Sarosh Kumana & Michael Denny Discuss the New Proposed Ballot Initiative
to Discourage Public Disruption
I believe that
the liberty and freedom of protestors to protest peacefully (even in public
places) should be supported -- but with the important proviso that it not
interfere with the freedom and liberty of those others who also want to use
the same public places for the peaceful conduct of their own lives.
There were many thousands who were unable to go home, to to their
place of work, or otherwise move around. Traffic was blocked and stalled for
Do you support and respect freedoms (like the freedom of
movement) for those non-protestors who were directly and intentionally and
unnecessarily curtailed by the actions of the protestors?
The rights of
protestors do not and can not supercede the rights of non-protestors.
The exercise of the rights and freedoms of one group should not result
in the abridgement of liberty of another! Is a non-protestor's freedom any
less important than the freedom of the protestor? Are liberty and freedom to
be selectively applied?
How can it be a net increase in liberty if 1,000
protestors prevent 10,000 from peacefully going about their own
There are solutions: Let protestors be allotted a public space
for expressing their protest -- for example, Sharon Meadow in Golden Gate
Park, or Crissy Field, where they will not disrupt the lives of others.
The rest of us should not be held hostage by those who want to express
and celebrate their own freedom by limiting the freedoms of
Sarosh Kumana (Saroshk@aol.com)
Thank you for sharing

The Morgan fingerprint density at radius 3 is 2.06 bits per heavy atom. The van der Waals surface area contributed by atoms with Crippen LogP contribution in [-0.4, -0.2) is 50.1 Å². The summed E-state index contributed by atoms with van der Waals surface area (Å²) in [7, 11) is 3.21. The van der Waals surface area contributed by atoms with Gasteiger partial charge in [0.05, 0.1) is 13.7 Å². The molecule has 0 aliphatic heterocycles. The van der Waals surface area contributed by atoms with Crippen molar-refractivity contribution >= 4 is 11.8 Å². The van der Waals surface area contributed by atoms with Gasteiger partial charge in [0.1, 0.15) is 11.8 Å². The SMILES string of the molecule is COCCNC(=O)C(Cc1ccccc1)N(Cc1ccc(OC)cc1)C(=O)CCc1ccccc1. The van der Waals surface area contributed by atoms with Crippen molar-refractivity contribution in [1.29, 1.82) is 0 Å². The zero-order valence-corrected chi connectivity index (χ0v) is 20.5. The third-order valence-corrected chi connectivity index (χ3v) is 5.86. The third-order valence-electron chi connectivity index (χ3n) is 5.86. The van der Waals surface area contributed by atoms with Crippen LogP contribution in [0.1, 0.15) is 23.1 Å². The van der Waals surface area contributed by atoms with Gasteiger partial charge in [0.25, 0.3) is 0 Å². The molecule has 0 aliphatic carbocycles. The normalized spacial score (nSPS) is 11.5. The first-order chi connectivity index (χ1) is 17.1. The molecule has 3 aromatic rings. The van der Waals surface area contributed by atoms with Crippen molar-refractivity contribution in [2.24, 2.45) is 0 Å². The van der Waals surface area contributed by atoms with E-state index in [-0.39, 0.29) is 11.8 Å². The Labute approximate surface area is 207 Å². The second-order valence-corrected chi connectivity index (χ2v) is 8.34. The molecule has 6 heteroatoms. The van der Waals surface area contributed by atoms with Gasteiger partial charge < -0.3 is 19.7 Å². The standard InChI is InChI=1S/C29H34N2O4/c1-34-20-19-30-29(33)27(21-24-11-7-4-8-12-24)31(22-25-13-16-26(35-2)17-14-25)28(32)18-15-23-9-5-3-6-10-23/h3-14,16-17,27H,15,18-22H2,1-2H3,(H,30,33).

your perspective. And once again, please know that I am very sympathetic to
those whose lives were disrupted by the protests. And know that I personally
don’t appreciate reckless activity that wastes my time and makes life more
difficult as these protests did. But that is a condition of a free society
with lots of public property. And to be honest, while I was inconvenienced I
never felt personally threatened or in need of the police.
In English society
they have the old English Common Law concept of the "quiet use of the
commons." The protestors violated this concept when they blocked the roads and
sidewalks. They did not allow others to quietly use the commons, which is
everyone's right including the protestors. However this is the USA, born in rebellion, where we celebrate the destruction of tea in protest against government
authority. It would be nicer if all the protestors would go quietly to their
approved places but that wouldn’t seem like America to me. I’m glad our
country’s founders didn’t just go to some quiet corner and peacefully protest
the British as this country wouldn’t what it is today despite our problems.
I’m glad the founders got pissed off and took to arms and fought the
authorities tooth and nail. I want to encourage a bold America and I think this war
is an abomination worth getting angry about.
Once again, the
problem is not the protestors, our feelings about their behavior, or the war.
The problem is that it is impossible to define the “proper use” of property
when it is owned by everyone and when the public in a free and open society
have widely differing views on its proper use. Draw the property lines out to
the middle of the street, and let the property owners work it out with the
pedestrians. The use of more government and police to support one side’s view
over another’s will only make it worse for everyone. And in my opinion, it
undermines the values our founders fought and died for.
Yours in Liberty!